LIFE is full of little ironies — or, if you prefer, outright farce.
A friend was recently at a lunch hosted by an industrialist celebrating his purchase of an Audi e-tron, the luxury all-electric SUV that is all the rage amongst the country’s elites. The guests included a liberal sprinkling of business tycoons, industrialists, stock market players, bankers, etc.
The topic being bemoaned was that the Sindh government had just increased the minimum wage.
This was unfortunate, the diners agreed sagely, because not only would it eat into the profit margins of the said tycoons who had to deal with an unqualified labour force, but also the person working for their concern hardly deserved the increase for reasons of being unskilled, uneducated and ‘difficult’.
There’s the rich getting richer, all in the name of a good cause.
Hours before the provincial budget was to be introduced in the Sindh Assembly last month, government spokesperson Murtaza Wahab, announced (via Twitter) that the cabinet had already approved an increase in minimum wage to Rs25,000 against the centre’s proposal of Rs20,000.
The outrage expressed by the guests had to be heard to be believed, said my in-the-wrong-place friend — but, sadly, it is easy enough to imagine.
The contradictions that exist in Pakistan (though hardly unique) are so stark as to be ludicrously grim. Consider the contrast between this government’s laudable dedication to the environment, and the realities on the ground. Before the recently announced ‘Green Bond’, amongst the steps the PTI loves to pat itself on the back for was the ‘billion-tree tsunami’.
About a fortnight ago, Prime Minister Imran Khan tweeted this message: “I want all Pakistanis, esp our youth, to gear up for the biggest tree planting campaign in our history. We have a lot of catching up to do.” This was accompanied by an infographic showing several countries’ trees per capita. I’m sure his information must be correct, though no source was quoted — it seems that the “World has 422 trees per person”, while “Pakistan has [only] 5 trees per person”.
Let’s dispense with the decimals and say this country’s population is 200 million. At five trees per person, basic maths tells us that according to the prime minister’s calculations we currently have a billion trees. So where is the ‘10-billion tree tsunami’ now?
Going back to where we began, EVs (electric vehicles) are without doubt the way of the future. Europe is providing millions of euros in subsidies to the cause; its Eco-Bonus programme aims to slash net emissions to zero by 2050, and stipulates that EVs will replace ICE (internal combustion engine) vehicles by 2035 at the latest.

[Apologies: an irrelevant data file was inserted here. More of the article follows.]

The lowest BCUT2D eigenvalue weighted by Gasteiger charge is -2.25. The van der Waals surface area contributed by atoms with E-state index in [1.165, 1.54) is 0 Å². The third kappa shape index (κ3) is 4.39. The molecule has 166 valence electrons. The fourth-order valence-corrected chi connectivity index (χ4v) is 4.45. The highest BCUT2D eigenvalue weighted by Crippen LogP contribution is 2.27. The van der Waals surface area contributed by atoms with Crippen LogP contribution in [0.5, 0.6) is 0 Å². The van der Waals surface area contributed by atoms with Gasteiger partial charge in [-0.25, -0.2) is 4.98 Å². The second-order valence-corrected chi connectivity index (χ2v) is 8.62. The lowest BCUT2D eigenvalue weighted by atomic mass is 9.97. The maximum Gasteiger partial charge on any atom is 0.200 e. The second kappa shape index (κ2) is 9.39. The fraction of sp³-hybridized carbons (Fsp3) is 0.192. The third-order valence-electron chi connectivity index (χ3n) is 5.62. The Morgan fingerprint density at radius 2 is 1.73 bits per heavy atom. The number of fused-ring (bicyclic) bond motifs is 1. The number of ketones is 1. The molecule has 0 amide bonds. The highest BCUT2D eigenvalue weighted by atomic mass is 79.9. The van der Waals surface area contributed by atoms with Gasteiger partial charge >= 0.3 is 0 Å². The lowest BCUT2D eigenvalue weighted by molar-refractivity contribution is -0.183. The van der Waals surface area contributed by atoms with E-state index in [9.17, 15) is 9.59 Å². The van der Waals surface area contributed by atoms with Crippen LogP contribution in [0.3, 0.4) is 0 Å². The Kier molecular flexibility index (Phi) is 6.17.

Recently, in Pakistan, the price of the Audi e-tron Quattro 50 decreased from Rs16.2m to Rs13.95m, and the same manufacturer’s e-tron Sportsback from Rs17.7m to Rs15.4m (according to PakWheels) because of a one-year reduction in customs duty on CBU (completely built unit) EVs.
No wonder, then, the celebration! There’s the rich getting richer, all in the name of a good cause. Bravo, PTI.
But now, check out the contradiction: according to Nepra, the national power regulatory authority, during the past year environment-destroying “Coal power generation has increased due to the commencement of the China Hub Power Generation Company [...].” The demand for furnace- oil and gas-based power fell due to the higher cost of production. The rise in the contribution of coal is disproportionate to that of cleaner sources of energy. (Fun fact: as compared to June 2020, by June 2021 the sale of the gas-guzzling Toyota Fortuner SUV had risen by over 200pc, according to the Pakistan Automotive Manufacturers Association.)
Meanwhile, at the other end of the spectrum on which Audi counts as royalty, is the Suzuki, one of the most common vehicle brands in Pakistan because of its (relative) affordability. The company recently announced that in the Finance Bill 2021-22, the government had reduced sales tax and ACD from July 1. Resultantly, the Suzuki Alto AET306 VX is now priced at Rs1,760,000, and in the upper range the Swift is at Rs2,148,000, inclusive of sales tax, and freight charges. (Anyone thinking of mass transit systems, or are the trees going to uprooted eventually for road expansion?)
It would seem, then, that our ruling elites are continuing along their trajectory of a well-meaning but effectively bumbling-through approach.
Let us not, then, go into raptures just yet about the government’s so-called dedication to the environment.
The writer is a journalist.
Published in Dawn, July 16th, 2021